Even after Brown v. Board of Education ostensibly desegregated America's schools in 1955, a federal judge sided with Baltimore's pro-segregation argument that pools "were more sensitive than schools." (That decision was later overturned.)

But what happened in Baltimore next was instructive for what would happen more broadly throughout the country: White folks stopped using public swimming facilities altogether, instead opting to join private swimming clubs or for pools in their backyards. As The Atlantic's Yoni Appelbaum writes, the popularity of private pools and members-only pool clubs exploded in the postwar years:
"Before 1950, Americans went swimming as often as they went to the movies, but they did so in public pools. There were relatively few club pools, and private pools were markers of extraordinary wealth. Over the next half-century, though, the number of private in-ground pools increased from roughly 2,500 to more than four million. The declining cost of pool construction, improved technology, and suburbanization all played important roles. But then, so did desegregation."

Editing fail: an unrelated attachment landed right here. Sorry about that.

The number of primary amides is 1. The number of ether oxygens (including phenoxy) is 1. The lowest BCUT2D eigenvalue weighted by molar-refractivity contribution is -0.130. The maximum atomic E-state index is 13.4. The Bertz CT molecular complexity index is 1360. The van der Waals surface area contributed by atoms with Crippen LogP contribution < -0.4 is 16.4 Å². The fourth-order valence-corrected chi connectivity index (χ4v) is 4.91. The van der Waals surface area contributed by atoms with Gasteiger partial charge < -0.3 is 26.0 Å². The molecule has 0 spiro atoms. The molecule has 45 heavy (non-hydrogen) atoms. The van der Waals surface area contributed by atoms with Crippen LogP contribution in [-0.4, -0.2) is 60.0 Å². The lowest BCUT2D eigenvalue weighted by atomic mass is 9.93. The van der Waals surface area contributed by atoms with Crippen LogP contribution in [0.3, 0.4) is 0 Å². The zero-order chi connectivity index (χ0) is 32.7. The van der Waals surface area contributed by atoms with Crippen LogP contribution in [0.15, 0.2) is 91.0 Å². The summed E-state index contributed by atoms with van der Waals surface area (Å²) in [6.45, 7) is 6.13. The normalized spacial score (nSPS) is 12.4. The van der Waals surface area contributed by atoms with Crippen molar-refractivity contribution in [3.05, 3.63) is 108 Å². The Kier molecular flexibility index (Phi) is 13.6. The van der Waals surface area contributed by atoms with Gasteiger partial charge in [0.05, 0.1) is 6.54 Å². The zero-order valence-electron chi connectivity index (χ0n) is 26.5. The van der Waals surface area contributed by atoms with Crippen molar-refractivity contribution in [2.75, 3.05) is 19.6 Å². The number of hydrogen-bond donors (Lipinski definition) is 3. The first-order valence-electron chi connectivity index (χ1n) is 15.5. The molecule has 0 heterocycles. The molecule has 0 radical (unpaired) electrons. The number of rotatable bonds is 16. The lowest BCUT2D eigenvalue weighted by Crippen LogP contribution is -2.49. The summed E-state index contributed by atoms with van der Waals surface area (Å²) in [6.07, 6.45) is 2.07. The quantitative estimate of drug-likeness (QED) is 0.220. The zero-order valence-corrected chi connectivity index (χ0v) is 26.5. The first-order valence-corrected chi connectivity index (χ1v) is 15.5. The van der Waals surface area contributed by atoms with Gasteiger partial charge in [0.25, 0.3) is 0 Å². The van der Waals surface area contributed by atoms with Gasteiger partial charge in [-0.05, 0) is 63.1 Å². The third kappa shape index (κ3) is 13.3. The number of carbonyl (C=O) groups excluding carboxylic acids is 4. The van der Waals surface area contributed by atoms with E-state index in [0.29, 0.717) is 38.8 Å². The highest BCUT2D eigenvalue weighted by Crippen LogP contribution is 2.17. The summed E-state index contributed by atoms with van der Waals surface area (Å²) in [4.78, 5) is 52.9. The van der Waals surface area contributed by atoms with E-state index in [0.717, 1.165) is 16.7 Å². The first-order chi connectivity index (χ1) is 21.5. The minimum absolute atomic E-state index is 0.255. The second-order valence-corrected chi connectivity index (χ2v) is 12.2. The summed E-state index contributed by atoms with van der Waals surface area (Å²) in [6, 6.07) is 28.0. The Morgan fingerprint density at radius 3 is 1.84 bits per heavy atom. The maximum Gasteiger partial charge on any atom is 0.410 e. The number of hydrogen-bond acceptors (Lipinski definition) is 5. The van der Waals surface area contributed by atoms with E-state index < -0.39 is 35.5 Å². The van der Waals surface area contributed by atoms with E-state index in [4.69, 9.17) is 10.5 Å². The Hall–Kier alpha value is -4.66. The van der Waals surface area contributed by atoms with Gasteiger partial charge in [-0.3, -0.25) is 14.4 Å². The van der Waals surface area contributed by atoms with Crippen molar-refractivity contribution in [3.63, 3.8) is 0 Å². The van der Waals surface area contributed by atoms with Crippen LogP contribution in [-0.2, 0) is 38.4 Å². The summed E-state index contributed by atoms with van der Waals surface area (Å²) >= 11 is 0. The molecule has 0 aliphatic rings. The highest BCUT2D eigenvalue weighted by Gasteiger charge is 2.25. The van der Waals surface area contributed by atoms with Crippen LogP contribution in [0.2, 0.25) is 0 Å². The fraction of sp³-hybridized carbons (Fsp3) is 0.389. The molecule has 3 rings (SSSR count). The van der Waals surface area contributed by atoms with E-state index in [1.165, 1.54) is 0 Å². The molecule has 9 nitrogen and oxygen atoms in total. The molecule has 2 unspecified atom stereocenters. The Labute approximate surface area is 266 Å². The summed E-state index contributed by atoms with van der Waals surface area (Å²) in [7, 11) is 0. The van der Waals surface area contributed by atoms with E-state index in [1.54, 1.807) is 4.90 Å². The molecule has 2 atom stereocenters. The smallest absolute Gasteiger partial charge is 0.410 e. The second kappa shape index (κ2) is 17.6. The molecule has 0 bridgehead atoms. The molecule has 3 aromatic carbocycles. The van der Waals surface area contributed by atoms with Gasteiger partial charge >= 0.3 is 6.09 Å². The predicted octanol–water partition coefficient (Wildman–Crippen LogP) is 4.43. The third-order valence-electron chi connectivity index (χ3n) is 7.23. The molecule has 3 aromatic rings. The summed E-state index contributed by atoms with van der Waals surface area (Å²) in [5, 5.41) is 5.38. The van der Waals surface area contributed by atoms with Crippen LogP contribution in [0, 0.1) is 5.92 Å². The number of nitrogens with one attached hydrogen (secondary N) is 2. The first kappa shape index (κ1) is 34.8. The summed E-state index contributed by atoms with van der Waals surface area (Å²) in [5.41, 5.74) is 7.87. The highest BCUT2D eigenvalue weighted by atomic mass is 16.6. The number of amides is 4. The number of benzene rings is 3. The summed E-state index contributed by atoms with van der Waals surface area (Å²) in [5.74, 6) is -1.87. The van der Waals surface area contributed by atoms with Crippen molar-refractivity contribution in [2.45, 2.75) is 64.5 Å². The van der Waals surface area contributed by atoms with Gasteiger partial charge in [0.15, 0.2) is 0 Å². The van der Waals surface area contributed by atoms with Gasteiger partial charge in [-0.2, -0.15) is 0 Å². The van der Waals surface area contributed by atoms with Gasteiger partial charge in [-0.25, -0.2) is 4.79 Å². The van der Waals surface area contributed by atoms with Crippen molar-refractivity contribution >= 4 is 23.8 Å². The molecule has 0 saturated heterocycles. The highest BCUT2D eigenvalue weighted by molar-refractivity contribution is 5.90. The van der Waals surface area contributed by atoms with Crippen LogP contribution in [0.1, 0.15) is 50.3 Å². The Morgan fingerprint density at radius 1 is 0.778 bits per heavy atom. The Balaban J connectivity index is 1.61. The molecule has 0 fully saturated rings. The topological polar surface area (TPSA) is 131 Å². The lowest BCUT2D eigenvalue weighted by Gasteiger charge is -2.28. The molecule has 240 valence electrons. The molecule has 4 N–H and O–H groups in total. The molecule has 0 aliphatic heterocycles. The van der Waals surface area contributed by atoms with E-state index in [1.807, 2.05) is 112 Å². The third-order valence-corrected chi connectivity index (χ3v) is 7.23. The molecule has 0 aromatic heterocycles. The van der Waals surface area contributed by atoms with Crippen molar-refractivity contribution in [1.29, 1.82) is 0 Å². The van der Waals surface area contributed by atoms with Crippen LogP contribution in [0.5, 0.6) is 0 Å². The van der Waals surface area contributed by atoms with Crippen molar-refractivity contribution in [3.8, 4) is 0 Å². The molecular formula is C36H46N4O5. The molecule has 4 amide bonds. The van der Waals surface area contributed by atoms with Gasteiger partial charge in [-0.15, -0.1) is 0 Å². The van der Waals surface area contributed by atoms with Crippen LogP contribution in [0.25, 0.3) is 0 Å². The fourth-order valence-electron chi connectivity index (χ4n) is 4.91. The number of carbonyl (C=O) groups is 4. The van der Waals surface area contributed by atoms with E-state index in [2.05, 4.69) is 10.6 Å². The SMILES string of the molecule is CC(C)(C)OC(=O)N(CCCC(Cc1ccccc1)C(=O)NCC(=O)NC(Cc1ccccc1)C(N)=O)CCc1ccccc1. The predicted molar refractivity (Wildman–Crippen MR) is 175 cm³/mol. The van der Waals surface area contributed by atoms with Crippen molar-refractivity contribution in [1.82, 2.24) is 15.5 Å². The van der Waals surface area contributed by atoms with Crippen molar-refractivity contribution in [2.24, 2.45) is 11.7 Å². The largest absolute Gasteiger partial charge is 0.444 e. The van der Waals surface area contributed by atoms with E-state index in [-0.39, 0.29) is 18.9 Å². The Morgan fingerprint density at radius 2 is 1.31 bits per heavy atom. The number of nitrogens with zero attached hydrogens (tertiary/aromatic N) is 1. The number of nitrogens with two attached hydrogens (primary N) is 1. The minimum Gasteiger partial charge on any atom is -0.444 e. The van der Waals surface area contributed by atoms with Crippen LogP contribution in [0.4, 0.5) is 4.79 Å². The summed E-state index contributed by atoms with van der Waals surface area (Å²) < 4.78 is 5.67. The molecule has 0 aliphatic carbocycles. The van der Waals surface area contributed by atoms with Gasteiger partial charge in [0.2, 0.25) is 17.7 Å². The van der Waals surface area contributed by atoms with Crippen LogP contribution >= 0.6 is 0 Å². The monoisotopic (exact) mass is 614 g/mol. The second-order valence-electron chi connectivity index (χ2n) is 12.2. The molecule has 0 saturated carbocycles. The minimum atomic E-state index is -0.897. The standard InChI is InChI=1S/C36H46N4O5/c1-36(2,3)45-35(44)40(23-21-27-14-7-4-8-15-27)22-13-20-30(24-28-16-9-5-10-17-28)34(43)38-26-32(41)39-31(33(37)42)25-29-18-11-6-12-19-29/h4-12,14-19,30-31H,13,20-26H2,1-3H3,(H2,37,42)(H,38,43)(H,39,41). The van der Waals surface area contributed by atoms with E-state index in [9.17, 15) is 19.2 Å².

Appelbaum points to Marshall, Texas, where 95 percent of local residents voted in 1957 to have the city sell off its recreational facilities; the pool's new private owners reopened it as a whites-only space.

It was during one of these fights that the famous photograph at the top of this post was taken. It shows James Brock, a motel manager in St. Augustine, Fla., pouring muriatic acid into a pool filled with black kids who were participating in a protest against whites-only pools. J.T. Johnson and Al Lingo, two of those protesters, talked with StoryCorps last year about that moment.
" 'Everybody was kind of caught off guard,' J.T. says.
" 'The girls, they were most frightened, and we moved to the center of the pool,' Al says.
" 'I tried to calm the gang down. I knew that there was too much water for that acid to do anything,' J.T. says. 'When they drug us out in bathing suits and they carried us out to the jail, they wouldn't feed me because they said I didn't have on any clothes. I said, "Well, that's the way you locked me up!"'"